Marketers: Don’t Be Spooked By Stark

Patrick T. Buckley, for HealthLeaders Media , May 14, 2008

Many healthcare marketers are wondering how the recently-implemented Stark "Phase III" fraud and abuse regulations tangibly affect their ability to market to and for physician practices. Hospital marketers want to know, for example, how much they can spend to advertise physicians' services, who can or cannot appear in an ad, what the ad can say, who needs to be invited to hospital-sponsored programs where a medical staff physician speaks on a healthcare subject, and how the regulations affect the call center's activities.

These are all legitimate concerns, as failure to meet the Stark III regulations, even unknowingly, can result in potential loss of Medicare and Medicaid funds.

The Stark rules were initially instituted to prevent physicians from referring Medicare and Medicaid patients to certain health services from which they would stand to benefit financially because of a personal ownership or similar financial interest. Hospitals are prevented from attracting physician referrals through conveyances such as gifts, financial arrangements that are less than fair market value, and other like practices designed to encourage channeling of patients to their facility. Unless they meet certain exemptions, hospitals must not favor or even give the appearance of promoting the channeling of patients to physicians or designated health services in their marketing of physicians. Figure 1 describes various marketing activities and scenarios and how they might be judged according to the regulations.

(Note: The marketing of physicians' services is very fluid. What's in vogue today may be verboten tomorrow. Marketers are advised to consult professional counsel for specific legal, ethical, or clinical questions relating to the Stark regulations.)

See Figure 1, the Stark law's impact on hospital's marketing of non-employed physicians.

One approach to physician marketing
Midwest Health System (not its real name) owns a multi-specialty group that accounts for approximately 30% of hospital admissions and 40% of revenue. It also has a strong relationship with a large independent multi-disciplinary group practice from which it receives 60% of its admissions. There are also independent physicians (solos and small groups) on staff who account for the remainder of admissions.

As might be expected, all three groups of physicians felt that they should receive marketing support from the health system, and the marketing department was concerned that the non-employed physicians might perceive favoritism in the system's advertising.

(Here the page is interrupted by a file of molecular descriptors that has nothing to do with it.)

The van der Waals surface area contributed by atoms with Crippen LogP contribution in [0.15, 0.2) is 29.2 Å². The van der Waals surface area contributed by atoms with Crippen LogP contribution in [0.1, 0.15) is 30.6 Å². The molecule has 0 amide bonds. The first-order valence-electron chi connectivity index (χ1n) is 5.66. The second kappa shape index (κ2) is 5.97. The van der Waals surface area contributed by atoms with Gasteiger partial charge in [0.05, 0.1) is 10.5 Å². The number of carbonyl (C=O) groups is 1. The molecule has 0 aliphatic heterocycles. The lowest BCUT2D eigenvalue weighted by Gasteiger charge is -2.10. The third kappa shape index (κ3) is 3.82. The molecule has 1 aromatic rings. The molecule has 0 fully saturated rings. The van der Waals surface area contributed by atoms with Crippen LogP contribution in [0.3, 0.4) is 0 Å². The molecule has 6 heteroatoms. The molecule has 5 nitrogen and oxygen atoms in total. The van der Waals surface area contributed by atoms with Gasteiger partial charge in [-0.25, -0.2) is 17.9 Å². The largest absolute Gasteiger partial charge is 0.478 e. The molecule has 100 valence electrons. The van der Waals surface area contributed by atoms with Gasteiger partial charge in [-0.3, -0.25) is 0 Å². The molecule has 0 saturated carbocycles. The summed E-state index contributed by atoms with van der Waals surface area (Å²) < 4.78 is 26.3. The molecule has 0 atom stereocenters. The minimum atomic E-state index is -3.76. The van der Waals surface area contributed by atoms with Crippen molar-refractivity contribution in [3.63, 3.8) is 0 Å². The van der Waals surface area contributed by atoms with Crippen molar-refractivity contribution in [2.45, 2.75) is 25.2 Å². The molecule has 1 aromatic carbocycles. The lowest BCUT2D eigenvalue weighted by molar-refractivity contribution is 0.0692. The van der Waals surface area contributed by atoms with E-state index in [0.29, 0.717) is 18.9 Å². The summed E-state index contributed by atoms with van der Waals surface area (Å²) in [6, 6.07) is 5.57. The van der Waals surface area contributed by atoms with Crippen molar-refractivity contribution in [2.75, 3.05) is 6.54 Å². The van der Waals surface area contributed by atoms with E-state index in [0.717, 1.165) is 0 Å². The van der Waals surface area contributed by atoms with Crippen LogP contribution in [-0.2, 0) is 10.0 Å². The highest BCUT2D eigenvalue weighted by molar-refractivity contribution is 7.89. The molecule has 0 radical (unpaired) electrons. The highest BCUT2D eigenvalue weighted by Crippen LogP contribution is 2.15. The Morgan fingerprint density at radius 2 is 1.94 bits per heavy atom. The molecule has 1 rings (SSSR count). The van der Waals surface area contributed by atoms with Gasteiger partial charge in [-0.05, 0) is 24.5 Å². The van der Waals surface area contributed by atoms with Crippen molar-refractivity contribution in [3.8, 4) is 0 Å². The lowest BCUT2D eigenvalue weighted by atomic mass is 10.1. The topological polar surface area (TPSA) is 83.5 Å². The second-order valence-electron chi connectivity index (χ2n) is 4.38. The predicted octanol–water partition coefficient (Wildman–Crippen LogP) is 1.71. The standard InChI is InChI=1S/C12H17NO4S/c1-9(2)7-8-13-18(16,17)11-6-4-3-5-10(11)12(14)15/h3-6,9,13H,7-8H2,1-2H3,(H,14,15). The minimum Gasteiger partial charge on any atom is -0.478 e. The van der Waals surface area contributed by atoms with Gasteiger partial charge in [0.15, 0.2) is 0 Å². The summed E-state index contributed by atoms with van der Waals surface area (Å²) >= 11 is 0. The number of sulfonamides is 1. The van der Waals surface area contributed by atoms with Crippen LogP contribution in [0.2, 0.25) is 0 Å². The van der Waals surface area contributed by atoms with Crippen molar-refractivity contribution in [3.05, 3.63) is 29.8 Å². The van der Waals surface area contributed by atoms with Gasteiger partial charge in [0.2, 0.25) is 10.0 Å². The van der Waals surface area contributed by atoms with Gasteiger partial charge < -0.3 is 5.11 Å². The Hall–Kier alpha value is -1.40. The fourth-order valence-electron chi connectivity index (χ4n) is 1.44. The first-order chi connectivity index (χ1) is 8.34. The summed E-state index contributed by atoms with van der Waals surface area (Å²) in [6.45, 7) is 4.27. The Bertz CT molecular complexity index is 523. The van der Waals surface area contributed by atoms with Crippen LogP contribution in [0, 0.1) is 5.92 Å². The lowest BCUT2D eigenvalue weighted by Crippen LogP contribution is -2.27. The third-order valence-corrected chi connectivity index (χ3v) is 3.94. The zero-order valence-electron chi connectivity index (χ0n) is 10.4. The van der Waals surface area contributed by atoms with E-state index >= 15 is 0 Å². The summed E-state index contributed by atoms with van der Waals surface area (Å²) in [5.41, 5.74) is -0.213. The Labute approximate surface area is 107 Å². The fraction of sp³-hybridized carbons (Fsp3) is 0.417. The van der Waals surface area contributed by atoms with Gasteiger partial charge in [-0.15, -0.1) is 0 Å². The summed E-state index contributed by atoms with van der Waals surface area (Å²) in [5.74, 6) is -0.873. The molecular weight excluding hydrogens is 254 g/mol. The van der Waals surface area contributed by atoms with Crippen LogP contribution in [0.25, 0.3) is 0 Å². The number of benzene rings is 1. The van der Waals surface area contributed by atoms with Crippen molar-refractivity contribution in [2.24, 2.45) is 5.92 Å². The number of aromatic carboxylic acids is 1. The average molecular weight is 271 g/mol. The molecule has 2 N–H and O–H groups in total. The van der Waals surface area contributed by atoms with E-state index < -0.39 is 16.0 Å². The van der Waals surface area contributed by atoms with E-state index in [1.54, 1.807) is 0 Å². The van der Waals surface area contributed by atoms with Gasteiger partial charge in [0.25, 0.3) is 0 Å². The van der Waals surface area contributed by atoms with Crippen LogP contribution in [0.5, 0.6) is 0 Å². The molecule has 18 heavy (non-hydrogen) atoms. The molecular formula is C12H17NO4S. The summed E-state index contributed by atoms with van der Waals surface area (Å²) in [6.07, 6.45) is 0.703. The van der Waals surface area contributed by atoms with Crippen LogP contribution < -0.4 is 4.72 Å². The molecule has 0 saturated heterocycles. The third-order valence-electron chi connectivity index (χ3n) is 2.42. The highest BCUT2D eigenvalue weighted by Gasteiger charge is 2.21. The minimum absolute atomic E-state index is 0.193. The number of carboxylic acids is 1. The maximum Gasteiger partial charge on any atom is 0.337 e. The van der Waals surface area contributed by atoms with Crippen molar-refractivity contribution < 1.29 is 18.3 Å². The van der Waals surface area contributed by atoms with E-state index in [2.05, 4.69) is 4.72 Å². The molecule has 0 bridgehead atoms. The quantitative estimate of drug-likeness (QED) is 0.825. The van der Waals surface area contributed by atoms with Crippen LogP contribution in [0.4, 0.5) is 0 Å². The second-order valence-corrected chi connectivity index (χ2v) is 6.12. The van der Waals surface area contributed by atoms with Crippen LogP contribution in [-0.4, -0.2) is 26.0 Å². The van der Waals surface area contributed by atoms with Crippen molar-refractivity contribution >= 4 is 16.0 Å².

The burning question: How to keep everybody productive, cooperative, and focused on customer satisfaction as opposed to questioning whether one physician is getting more than another.

The answer was to focus on the bigger picture such as what could be done to enhance relationships between the entire medical staff and hospitals, ways to enhance patient care relations and processes, and ways to enhance clinical programs and services to sustain quality of patient care. By taking this approach, the marketing director was able to find common ground for marketing all four physician groups without running afoul of the Stark regulations. Some of the tactics that were identified included:

  • Developing a formal physician/medical staff marketing issues action plan
  • Assigning managerial "go to" persons to each member of the medical staff to assure effective two-way communications and defuse rumors caused by inconsistent or no communication on issues of concern to physicians
  • Developing a physician leadership track
  • Sponsoring a speaker from a non-competitive market who could talk on issues such as reimbursement and customer service
  • Advertising from a "we're all in this together" approach, so that the employed physicians were not given any preference over the non-employed physicians.

As a result of implementing the above tactics, communications improved among all four groups. The health system also began to see a salutary effect on patient satisfaction scores.

A strategic framework
Within the context of the Stark regulations, marketers have three approaches to evaluate physician marketing opportunities. One is to take no chances and eliminate physician marketing altogether. A second is to let your general counsel review everything before going forward with anything.

Clearly, these first two options are not very realistic or advisable.

A third approach is to develop a strategic framework to evaluate all opportunities for hospital and physician relationship-building. Think in terms of physician relationship management, not in terms of what is OK or not OK under the Stark provisions. It's important to first understand the business proposition: Does this activity have mutual value to both parties? Then conduct the smell test: Could this activity be interpreted as an effort to favor or prefer specific physician practices over others in order to encourage an increase in patient referrals?

Figure 2 presents a decision algorithm for evaluating physician marketing opportunities.

The new Stark regulations require healthcare marketers to screen activities against a potential violation. However, this should not be what drives the decision-making process for determining whether to undertake an activity. Physician marketing efforts should be strategically sound for both parties, then evaluated for compliance.

Patrick T. Buckley is president and CEO of PB Healthcare Business Solutions LLC. He may be reached at 262-408-5549 or at
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